Gubernatorial Candidates Weigh In On Education Plans - Southern Maryland Headline News

Gubernatorial Candidates Weigh In On Education Plans


This is the seventh and final story in a series of seven that examines Maryland gubernatorial candidates' positions on major issues.

By ETHAN BARTON

ANNAPOLIS—Maryland gubernatorial candidates have a variety of strategies for the future of pre-kindergarten and to mitigate the struggle for power between the state and local school systems’ control over teacher evaluation protocols.

Seven major candidates outlined their plans to manage Maryland education issues in response to a Capital News Service questionnaire.

Each of the Democratic candidates favor to expanding pre-K, but vary in their plan, end goal and payment means.

“… We must create a universal, high quality and voluntary pre-K program in Maryland,” said Lt. Gov. Anthony Brown.

Brown and Democratic opponent Attorney General Doug Gansler both plan to pay for their pre-K strategies through gambling revenue. However, the implementations have marked differences.

Brown’s comprehensive plan would offer half-day pre-K to all four-year-olds by 2018 and would ultimately expand that to full day by 2022.

Gansler’s proposal also will expand half-day programs to full-day and would make programs eligible to a larger, but not universal base by 2015. At that point, the program would expand further only with evidence of success.

“Given the overwhelming evidence in support of early education … It is essential that we increase access to the current pre-K program in Maryland,” Gansler said.

The attorney general also criticized Brown and Del. Heather Mizeur, D-Montgomery, for their expansions’ lofty price tags in comparison to his own.

Mizeur, whose plan would ultimately provide full-day pre-K for all four-year-olds and for certain three-year-olds, pointed out a clear distinction from her opponents’ proposals.

“I would put in place a special pre-K fund, with steady revenue from the legalization, regulation and taxation of marijuana,” Mizeur said.

The Republican candidates, however, were less specific about their plans for the future of early education.

Del. Ron George, R-Anne Arundel, believes that low-income families need to have pre-K available.

“… The state must be there to assist on a needs first basis,” he said.

Another GOP candidate, Charles County businessman Charles Lollar, also supports early education, but wants further examination before investing taxpayer dollars into such programs.

Additionally, he added: “It is clearly the parents’ responsibility to determine how to address pre-K education.”

Two Republican candidates—Larry Hogan, an Anne Arundel County real estate broker and leader of the conservative advocacy group, and Harford County Executive David Craig—did not offer any plans for a publicly-funded expansion of pre-K.

“I would oppose expanding pre-K just to qualify for federal dollars that disappear in a relatively short period of time and then mandate billions in additional state spending,” Hogan said.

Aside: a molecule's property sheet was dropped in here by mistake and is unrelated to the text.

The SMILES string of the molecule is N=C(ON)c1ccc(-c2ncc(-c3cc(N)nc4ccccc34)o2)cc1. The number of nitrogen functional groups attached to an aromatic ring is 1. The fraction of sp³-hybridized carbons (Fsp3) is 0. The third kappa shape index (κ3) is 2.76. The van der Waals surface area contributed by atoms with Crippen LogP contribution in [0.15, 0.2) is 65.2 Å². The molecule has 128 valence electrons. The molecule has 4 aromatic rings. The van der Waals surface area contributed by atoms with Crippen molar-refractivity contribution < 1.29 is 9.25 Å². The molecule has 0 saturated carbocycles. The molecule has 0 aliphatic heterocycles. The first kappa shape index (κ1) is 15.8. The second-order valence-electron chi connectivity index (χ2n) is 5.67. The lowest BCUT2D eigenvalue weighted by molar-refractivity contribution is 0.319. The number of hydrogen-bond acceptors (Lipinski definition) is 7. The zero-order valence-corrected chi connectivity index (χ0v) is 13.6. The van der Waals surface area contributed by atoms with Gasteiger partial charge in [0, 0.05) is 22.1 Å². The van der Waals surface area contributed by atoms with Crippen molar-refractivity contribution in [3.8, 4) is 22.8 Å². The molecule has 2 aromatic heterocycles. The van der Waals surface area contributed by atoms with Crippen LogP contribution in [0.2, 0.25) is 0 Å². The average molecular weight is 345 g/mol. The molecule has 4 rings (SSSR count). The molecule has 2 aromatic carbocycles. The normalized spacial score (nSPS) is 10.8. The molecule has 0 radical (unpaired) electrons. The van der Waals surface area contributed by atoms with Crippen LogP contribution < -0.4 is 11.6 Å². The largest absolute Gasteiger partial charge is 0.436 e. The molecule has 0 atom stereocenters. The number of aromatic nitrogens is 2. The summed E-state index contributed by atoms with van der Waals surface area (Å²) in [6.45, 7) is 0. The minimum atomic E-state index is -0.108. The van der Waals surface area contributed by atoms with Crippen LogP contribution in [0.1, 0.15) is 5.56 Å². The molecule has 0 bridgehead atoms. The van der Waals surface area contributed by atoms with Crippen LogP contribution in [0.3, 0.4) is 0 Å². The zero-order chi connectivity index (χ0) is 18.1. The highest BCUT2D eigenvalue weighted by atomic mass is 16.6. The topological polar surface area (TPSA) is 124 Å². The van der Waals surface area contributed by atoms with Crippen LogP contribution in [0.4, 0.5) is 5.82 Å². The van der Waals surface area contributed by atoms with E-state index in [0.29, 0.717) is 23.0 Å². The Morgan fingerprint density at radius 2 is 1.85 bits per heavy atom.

Craig simply doesn’t see the necessity to grow the current program.

“Pre-K is offered all across the state and is administered very well,” Craig said. “Other candidates are not truly offering an improvement, just a headline to their campaign to make people think they are.”

The candidates’ strategies to pacify tension between Maryland’s Department of Education and the local school systems over the development of teacher evaluations were much less comprehensive.

Brown said he supports local autonomy, but that they must be compliant “with state and federal statutes and regulation.” However, some of these regulations, such as the Maryland State Department of Education’s requirement of student assessments carrying at least 20 percent for teacher evaluations, are exactly what strips away local control.

Conversely, Mizeur looks to end “the high stakes testing culture in our state.”

George similarly said: “I believe there must be some outcome based on measurements of student performances, but they should not constitute a significant portion of teacher evaluations.”

Gansler did not specify whether control should be with the state or local systems, but also wanted to take weight away from standardized testing as a means of evaluating teachers, at least during the transition from the current assessments to the new assessments that were pilot tested this spring.

“Waiting a period of years for new assessment results to stabilize before letting the full weight and consequences of the new evaluation system fall on [teachers] is a smart and reasonable way to proceed,” Gansler said. He said he also wants to provide more support to teachers during such a transition.

Hogan was clear, but offered no suggestions: “I err on the side of more local control of our education system. I believe that those who are in front of students everyday understand best how to educate our children.”

Likewise, Craig wants more local control, but gave a better idea of what that means.

“I will ensure that [teacher evaluations are] not done by the state, but by superintendents and principals,” he said.

Lollar wants teachers to be “reviewed primarily by their senior professionals,” but did not specify who that entailed or on what level.

The Maryland primary elections are June 24.

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